Enhanced turquoise is turquoise that has been treated to enhance color and resist wear and tear. Through the enhancement process, turquoise is infused with vaporized quartz, resulting in a harder, more uniform-looking stones. Enhanced turquoise is considered the closest on the spectrum of treated turquoise to high-grade turquoise.
Stabilized turquoise is porous and relatively soft turquoise that has been treated to form a more workable appealing-looking stone. In the process of stabilization, turquoise is covered with an epoxy and heated at high temperatures. Not only does the stabilization process enhance color, but the application of resin also fills the turquoise pores, creating a harder and less porous gemstone. The waxy surface of stabilized turquoise jewelry protects the stone against some wear and tear as well as breakage.
During the process of reconstitution, the turquoise is crushed and bound with other inexpensive stones to form a mineral paste. This paste is then heated and dyed to form a turquoise-like substance that can be shaped and used in turquoise jewelry.
Containing absolutely no turquoise at all, imitation turquoise jewelry can be made out of man-made materials such as ceramics, glass, and plastic with such skill that it is difficult to distinguish from the real thing.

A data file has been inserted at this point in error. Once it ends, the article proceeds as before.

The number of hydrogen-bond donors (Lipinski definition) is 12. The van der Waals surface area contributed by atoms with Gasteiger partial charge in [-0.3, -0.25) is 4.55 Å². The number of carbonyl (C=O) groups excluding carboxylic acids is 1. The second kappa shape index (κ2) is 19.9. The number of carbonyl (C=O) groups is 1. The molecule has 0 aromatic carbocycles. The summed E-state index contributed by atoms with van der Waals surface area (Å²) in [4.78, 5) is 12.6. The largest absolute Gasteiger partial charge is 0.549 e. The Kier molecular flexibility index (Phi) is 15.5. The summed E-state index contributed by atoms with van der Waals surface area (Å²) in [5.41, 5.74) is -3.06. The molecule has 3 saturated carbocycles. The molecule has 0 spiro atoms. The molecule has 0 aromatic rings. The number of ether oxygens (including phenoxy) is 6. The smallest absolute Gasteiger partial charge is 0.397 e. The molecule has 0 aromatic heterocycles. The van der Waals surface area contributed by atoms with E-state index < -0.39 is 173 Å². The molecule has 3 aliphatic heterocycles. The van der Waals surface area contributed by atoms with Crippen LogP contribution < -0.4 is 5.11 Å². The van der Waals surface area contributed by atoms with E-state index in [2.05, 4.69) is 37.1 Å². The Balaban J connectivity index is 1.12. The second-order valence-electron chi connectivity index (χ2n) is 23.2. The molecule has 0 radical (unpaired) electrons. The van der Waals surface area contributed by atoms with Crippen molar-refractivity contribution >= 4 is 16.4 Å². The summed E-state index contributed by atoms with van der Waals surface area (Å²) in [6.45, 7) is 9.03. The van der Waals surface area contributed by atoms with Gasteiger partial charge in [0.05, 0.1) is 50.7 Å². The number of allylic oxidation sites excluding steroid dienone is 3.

Turquoise Jewelry Maintenance
Compared to many precious gems such as diamonds, emeralds and rubies, turquoise jewelry is a relatively soft and porous stone that requires special care to guard against unnecessary staining, lightening, and breakage. Because it is a porous stone, turquoise jewelry can easily absorb fluids and oils such as perfume, sunscreen and makeup. Eventually, the absorption of additional substances can take its toll on the color and longevity of your turquoise jewelry by altering the color and chemical stability of your pieces.
Though it initially is enhanced by sunlight, turquoise jewelry can quickly become faded, dried out and even cracked from exposure to direct sunlight. Over time, the cumulative effect of sun on your turquoise jewelry can be quite significant. To protect your turquoise jewelry, we recommend that you put jewelry on after applying makeup, sunscreen and perfume, and never wear your jewelry in the shower, bath or swimming pool. Additionally, avoid wearing your turquoise jewelry when you know you will be spending long periods of time in the sun.
Turquoise Jewelry Guide: Cleaning and Care
The best way to clean your turquoise stones is to dab them gently with warm water, and then use a lint-free cloth such as a chamois cloth to pat them dry. The use of mild soaps and popular cleaning agents is harmful and unnecessary. Never submerge the turquoise in water, as you won't be able to dry all surfaces within the setting, which can lead to long term damage. Once cleaned, store your turquoise in a place where it will not be bumped or scratched by other, harder gems or jewelry. The proper care and cleaning of turquoise will ensure that your turquoise jewelry has greater longevity and more aesthetic appeal, and will guarantee that your investment is protected.